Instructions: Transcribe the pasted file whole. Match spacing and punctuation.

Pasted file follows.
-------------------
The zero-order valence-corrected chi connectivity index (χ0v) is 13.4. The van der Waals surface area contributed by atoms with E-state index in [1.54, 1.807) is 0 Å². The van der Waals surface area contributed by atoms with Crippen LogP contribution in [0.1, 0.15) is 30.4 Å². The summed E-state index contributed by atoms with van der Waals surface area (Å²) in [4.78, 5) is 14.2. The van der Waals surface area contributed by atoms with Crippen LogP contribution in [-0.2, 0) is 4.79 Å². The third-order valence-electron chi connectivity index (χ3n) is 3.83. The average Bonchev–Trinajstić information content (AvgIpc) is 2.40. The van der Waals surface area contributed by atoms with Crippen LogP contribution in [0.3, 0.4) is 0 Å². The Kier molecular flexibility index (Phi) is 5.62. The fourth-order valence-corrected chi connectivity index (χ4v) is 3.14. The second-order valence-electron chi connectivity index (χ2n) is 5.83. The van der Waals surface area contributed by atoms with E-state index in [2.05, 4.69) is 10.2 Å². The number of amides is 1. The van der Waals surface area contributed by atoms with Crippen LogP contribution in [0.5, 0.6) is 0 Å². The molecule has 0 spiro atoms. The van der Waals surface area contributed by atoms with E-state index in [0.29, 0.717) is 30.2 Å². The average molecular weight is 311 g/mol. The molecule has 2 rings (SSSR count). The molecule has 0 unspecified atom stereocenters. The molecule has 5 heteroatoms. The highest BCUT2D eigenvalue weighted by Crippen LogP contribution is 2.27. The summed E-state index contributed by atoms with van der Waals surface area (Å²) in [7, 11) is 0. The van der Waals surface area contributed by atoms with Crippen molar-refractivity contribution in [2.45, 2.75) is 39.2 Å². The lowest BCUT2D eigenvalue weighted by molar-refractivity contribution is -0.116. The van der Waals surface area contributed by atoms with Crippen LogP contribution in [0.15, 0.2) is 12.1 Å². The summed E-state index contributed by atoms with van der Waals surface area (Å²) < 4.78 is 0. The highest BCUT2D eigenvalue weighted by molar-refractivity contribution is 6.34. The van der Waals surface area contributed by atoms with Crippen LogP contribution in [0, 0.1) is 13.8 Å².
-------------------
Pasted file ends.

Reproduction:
The zero-order valence-corrected chi connectivity index (χ0v) is 13.4. The van der Waals surface area contributed by atoms with E-state index in [1.54, 1.807) is 0 Å². The van der Waals surface area contributed by atoms with Crippen LogP contribution in [0.1, 0.15) is 30.4 Å². The summed E-state index contributed by atoms with van der Waals surface area (Å²) in [4.78, 5) is 14.2. The van der Waals surface area contributed by atoms with Crippen LogP contribution in [-0.2, 0) is 4.79 Å². The third-order valence-electron chi connectivity index (χ3n) is 3.83. The average Bonchev–Trinajstić information content (AvgIpc) is 2.40. The van der Waals surface area contributed by atoms with Crippen LogP contribution in [0.3, 0.4) is 0 Å². The Kier molecular flexibility index (Phi) is 5.62. The fourth-order valence-corrected chi connectivity index (χ4v) is 3.14. The second-order valence-electron chi connectivity index (χ2n) is 5.83. The van der Waals surface area contributed by atoms with E-state index in [2.05, 4.69) is 10.2 Å². The number of amides is 1. The van der Waals surface area contributed by atoms with Crippen LogP contribution in [0.5, 0.6) is 0 Å². The molecule has 0 spiro atoms. The van der Waals surface area contributed by atoms with E-state index in [0.29, 0.717) is 30.2 Å². The average molecular weight is 311 g/mol. The molecule has 2 rings (SSSR count). The molecule has 0 unspecified atom stereocenters. The molecule has 5 heteroatoms. The highest BCUT2D eigenvalue weighted by Crippen LogP contribution is 2.27. The summed E-state index contributed by atoms with van der Waals surface area (Å²) in [7, 11) is 0. The van der Waals surface area contributed by atoms with Crippen molar-refractivity contribution in [2.45, 2.75) is 39.2 Å². The lowest BCUT2D eigenvalue weighted by molar-refractivity contribution is -0.116. The van der Waals surface area contributed by atoms with Crippen LogP contribution in [0.15, 0.2) is 12.1 Å². The summed E-state index contributed by atoms with van der Waals surface area (Å²) < 4.78 is 0. The highest BCUT2D eigenvalue weighted by molar-refractivity contribution is 6.34. The van der Waals surface area contributed by atoms with Crippen LogP contribution in [0, 0.1) is 13.8 Å².